As wages stagnate, health costs escalate for Americans with employer-based insurance

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Health costs for people with employee-sponsored health plans rose 18% over the past five years, outpacing inflation and wage increases, according to a new report by Kaiser Family Foundation.

The findings reinforce a decade-long trend of rising employee health costs that is partly driven by rising deductibles. Over the past 10 years, average health spending by families with large employer health plans has grown twice as fast as wages.

"When considering the affordability of healthcare, it is important to put it in context with the relatively low increases in workers' wages," researchers wrote in a brief published Aug. 14. "Although continues to pay a large share of the cost of covered benefits, patients in large employer plans are paying more of their out-of-pocket and contributions to their families' premiums have increased."

Researchers at Kaiser Family Foundation analyzed health benefit claims from the IBM MarketScan Commercial Claims and Encounters database and the foundation's own Employer Health Benefits Survey to better understand how costs are shared between employers and employees.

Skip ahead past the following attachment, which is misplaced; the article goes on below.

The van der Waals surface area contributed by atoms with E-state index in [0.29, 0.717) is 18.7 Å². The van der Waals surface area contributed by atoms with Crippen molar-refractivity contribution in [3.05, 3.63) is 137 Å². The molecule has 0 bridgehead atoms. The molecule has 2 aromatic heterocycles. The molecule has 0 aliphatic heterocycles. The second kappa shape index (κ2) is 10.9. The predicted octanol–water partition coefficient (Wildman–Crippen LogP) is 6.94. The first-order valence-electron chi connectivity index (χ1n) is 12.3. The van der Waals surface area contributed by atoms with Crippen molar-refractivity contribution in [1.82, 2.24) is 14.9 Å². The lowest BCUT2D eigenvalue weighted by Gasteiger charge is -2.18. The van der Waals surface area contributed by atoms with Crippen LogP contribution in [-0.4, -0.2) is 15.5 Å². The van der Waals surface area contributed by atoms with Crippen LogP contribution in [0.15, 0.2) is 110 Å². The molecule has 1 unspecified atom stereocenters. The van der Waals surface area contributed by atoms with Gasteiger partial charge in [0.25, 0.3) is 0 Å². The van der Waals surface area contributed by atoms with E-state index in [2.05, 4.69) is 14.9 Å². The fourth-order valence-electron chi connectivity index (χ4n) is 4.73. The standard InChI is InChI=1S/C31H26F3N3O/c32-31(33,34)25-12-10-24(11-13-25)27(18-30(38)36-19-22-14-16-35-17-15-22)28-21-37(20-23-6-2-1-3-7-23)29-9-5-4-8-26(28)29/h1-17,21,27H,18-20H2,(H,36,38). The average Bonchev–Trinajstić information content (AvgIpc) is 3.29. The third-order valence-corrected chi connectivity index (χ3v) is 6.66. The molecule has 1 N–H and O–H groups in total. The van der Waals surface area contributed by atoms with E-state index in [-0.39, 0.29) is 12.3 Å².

Employer-sponsored health plans are considered a valuable benefit for workers because the company covers a significant share of the plan's premium and other costs.

Last year, health spending for a family of four with employer coverage hit an average of about $22,900, a 56% increase from 2008. Employees paid about $7,700 of that in premiums and ; employers paid the rest.

But as continue to rise, employees are taking on a greater share of the burden.

On average employers paid 66% of employee health plan costs in 2018, down from 68% 10 years ago.

Growing deductibles (the amount individuals must spend out-of-pocket before the plan takes over a portion of payment) are a big piece of the puzzle. Deductibles rose 205% between 2007 and 2017—10 times faster than inflation during that time period. Deductibles now account for half of the out-of-pocket spending among people with employer plans.

The fact that health care costs are rising so much faster than inflation and wages strains household budgets.

Earlier this year, the Commonwealth Fund found that millions of people with employer-sponsored spend at least 10% of their income on health insurance.

Last fall, a study by Pennsylvania Health Access Network and Altarum reported that half of adults in Pennsylvania struggle with health-care affordability and a third have difficulty paying medical bills.

Concern about being able to pay medical bills can lead people to skip needed health care services or ration medication—both of which can lead to more health complications and even greater care costs.


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